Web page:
Ben Yearsley: Developing nations will need West's expertise

The Analyst
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The Independent Online

One of the most enjoyable aspects about working at Hargreaves Lansdown is getting to meet such a wide variety of fund managers. Of course, not all of them are worth investing in. Unfortunately some can't cut the mustard, and others run funds unsuitable for our clients. What is most exciting, though, is uncovering a relatively unknown manager at one of the smaller groups with a truly interesting fund. A prime example is the JM Finn Global Opportunities Fund managed by Anthony Eaton.

This is very much a "big picture", thematic fund, and the theme in question is relatively straightforward. Mr Eaton invests in companies set to benefit from global industrialisation and urbanisation. He believes demand for energy, infrastructure and commodities will be substantial in order for the developed world to maintain current levels of consumption. Add to this the rapid progress of developing nations (such as China, Brazil and India) and you have huge strain placed on the world's resources. This, he believes, will benefit firms able to supply the essential raw materials, goods and services that accompany urbanisation and economic growth.

You could in theory build exposure to this theme by combining infrastructure, commodities, emerging markets and energy funds. However, JM Finn Global Opportunities does it neatly for you and contains a diverse range of holdings, 165 in total. Rather than narrow the field down further, Mr Eaton takes the view that it is not worth trying to outsmart the market. Instead he prefers to reduce stock-specific risk and ensure his portfolio is well placed overall to benefit from the theme that he feels will dominate the investment world for the next decade.

This doesn't mean he thinks stock selection is irrelevant. In fact he places great emphasis on meeting company management and spends a lot of time travelling to visit firms in many different countries. For instance, he has recently returned from the Ukraine where he was seeing, among others, the management teams of 300,000-hectare farms. I have to be entirely honest and say I have no idea how big a 300,000 hectare farm is, but I'm guessing it is pretty large! The important point here is scale: the Soviet bureaucracy had many faults, but the decision to create huge farms has left the agricultural infrastructure in the former Soviet bloc at a competitive advantage to many farmers in developed Europe.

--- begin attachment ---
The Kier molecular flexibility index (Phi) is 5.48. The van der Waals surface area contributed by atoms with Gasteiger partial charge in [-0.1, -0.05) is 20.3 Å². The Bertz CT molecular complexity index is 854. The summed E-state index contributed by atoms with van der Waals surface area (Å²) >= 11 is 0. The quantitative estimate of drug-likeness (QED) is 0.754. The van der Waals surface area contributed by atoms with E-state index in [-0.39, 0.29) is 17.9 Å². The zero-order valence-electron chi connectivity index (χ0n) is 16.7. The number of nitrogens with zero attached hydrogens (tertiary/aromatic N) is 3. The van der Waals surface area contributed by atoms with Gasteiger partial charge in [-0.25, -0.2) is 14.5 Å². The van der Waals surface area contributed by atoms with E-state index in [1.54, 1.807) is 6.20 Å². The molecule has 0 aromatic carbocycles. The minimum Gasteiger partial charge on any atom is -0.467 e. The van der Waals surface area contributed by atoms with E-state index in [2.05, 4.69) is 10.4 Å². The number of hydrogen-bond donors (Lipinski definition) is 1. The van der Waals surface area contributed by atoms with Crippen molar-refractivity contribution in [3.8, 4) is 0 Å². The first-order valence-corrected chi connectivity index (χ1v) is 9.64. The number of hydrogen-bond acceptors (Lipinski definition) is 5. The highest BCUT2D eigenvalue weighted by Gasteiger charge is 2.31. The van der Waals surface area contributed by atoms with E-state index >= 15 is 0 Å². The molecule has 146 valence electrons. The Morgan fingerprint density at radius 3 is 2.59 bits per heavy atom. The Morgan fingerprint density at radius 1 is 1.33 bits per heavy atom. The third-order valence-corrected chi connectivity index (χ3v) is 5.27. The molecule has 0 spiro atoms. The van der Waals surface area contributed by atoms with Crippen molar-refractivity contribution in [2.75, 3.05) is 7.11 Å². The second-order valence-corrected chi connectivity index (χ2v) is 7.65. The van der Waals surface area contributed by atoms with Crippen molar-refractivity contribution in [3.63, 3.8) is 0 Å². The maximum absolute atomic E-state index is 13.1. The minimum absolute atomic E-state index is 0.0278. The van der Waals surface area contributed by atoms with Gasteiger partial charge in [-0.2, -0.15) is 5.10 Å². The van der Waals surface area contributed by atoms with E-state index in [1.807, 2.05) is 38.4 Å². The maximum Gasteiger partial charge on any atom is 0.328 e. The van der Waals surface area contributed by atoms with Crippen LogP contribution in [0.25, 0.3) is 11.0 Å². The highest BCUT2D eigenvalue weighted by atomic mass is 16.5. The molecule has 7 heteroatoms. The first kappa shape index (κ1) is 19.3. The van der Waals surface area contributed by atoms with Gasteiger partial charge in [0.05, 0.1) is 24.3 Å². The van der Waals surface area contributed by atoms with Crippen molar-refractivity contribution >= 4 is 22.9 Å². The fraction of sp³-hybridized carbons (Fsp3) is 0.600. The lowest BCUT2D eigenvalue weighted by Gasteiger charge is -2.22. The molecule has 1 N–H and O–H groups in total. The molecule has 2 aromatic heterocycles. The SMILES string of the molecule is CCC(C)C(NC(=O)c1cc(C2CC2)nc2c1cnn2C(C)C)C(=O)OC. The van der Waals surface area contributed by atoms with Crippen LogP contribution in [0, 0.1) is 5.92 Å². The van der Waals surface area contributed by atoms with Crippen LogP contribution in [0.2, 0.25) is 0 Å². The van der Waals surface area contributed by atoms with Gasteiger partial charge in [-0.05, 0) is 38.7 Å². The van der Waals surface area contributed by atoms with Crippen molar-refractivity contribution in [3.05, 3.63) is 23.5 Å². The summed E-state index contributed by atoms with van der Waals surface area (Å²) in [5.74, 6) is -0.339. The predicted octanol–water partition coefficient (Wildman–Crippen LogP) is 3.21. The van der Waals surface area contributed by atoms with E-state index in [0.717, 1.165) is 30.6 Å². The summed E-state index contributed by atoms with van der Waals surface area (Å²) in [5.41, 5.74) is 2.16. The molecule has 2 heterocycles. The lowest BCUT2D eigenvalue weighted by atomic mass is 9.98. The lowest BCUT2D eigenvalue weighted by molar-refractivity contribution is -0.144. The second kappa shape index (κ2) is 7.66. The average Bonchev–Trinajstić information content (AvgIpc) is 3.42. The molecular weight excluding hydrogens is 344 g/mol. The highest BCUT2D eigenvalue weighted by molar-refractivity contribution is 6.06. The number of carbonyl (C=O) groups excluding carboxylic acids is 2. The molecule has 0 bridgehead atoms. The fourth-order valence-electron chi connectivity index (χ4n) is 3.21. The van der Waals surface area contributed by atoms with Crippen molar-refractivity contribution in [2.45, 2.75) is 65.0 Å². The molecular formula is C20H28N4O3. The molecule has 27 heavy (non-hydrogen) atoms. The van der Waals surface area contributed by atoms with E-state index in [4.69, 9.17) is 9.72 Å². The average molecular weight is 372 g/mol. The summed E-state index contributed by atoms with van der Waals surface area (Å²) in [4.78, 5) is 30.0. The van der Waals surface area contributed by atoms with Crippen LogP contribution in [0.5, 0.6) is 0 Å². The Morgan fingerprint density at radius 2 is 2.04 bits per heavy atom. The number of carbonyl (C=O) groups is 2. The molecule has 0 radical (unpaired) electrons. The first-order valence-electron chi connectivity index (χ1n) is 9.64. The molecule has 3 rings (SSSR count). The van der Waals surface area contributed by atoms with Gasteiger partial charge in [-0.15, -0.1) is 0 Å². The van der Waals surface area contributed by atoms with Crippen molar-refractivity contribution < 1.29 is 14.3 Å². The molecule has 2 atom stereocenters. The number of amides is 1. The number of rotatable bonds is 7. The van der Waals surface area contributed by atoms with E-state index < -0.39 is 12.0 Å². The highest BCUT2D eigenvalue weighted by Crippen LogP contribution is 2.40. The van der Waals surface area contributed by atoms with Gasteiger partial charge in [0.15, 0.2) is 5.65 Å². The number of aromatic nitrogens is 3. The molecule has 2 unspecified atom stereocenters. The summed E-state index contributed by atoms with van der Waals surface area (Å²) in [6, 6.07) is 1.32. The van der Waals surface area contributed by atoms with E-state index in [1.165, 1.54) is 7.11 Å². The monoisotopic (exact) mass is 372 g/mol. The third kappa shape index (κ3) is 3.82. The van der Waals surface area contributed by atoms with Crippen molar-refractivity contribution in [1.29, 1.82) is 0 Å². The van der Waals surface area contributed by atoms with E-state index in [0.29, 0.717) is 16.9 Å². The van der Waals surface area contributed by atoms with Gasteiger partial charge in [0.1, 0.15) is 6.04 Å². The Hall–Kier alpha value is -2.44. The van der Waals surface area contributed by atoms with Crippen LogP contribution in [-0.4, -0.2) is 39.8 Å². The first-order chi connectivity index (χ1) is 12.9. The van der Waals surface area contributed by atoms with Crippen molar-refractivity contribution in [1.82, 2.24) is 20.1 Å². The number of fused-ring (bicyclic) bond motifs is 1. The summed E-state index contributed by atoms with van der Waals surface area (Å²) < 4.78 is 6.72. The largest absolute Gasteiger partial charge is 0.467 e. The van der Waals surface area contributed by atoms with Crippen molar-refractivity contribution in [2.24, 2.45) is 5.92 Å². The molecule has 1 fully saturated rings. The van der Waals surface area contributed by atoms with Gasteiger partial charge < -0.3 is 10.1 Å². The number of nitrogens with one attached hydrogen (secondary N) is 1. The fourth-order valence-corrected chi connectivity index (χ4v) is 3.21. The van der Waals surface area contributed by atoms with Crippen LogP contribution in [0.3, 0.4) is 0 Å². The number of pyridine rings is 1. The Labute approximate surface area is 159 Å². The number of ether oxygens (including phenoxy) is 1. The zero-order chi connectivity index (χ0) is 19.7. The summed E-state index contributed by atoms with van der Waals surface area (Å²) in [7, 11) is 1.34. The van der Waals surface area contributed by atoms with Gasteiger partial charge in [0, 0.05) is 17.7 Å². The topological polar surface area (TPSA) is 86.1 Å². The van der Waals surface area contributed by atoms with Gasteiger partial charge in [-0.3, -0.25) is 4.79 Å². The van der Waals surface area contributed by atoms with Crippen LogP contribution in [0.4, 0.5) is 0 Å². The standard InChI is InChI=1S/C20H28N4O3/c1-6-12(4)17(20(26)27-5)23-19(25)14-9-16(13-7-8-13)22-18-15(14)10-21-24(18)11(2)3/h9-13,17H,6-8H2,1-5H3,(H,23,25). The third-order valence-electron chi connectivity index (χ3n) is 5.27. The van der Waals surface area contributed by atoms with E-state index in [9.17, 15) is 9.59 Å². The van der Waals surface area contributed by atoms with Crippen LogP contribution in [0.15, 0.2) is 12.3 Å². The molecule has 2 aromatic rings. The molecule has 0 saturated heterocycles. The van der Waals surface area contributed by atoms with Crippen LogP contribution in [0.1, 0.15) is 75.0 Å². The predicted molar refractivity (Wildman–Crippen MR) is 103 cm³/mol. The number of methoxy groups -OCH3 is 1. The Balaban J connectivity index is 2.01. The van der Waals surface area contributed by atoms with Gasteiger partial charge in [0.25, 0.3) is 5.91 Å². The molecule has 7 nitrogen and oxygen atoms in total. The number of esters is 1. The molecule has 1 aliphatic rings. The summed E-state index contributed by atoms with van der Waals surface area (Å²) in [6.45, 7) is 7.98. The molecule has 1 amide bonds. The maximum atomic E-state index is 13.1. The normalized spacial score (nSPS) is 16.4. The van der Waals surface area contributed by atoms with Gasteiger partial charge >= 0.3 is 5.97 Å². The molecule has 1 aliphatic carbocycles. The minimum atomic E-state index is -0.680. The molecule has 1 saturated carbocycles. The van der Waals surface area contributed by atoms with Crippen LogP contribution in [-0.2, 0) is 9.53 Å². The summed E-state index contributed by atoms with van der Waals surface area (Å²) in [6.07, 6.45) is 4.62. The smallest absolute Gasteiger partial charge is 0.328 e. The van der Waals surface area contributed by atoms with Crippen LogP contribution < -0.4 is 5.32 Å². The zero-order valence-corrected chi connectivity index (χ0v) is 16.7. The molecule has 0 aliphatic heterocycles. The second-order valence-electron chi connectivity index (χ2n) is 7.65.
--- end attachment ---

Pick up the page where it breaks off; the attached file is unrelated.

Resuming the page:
The core of the fund is based on commodity producers, infrastructure and industrials. You might think this makes it rather risky and, admittedly, it is entirely reliant on the world's economic growth. As such it had a poor year in 2008 when fears of global recession gripped the markets. However, there are also some more defensive, consumer names such as Coca-Cola and Colgate-Palmolive, who Mr Eaton believes will be beneficiaries of increased discretionary spending in emerging nations. Additionally, the majority of the holdings are large and liquid investments, many of which are essential kit for the industrial world and attractive global assets. Indeed Mr Eaton thinks a number of his holdings could be the subject of merger and acquisition activity in coming years, as China in particular looks to snap up some of these trophy assets.

In the Western world we take the basics of roads, railways and power for granted. Yet these are still aspirations for billions of people across the developing world. So too are the luxuries in life such as LCD TVs, mobile phones and fast cars. There has been a definite shift in wealth and power over the last two or three years as the credit crunch has hurt the West and countries such as China have become wealthier. However, many developing countries still need the expertise, resources, and products of long-established companies here in the West, and this fund is positioned to take advantage. If you are looking for a higher-risk, long-term holding, this could well fit the bill.

For more details about the funds included in this column, visit

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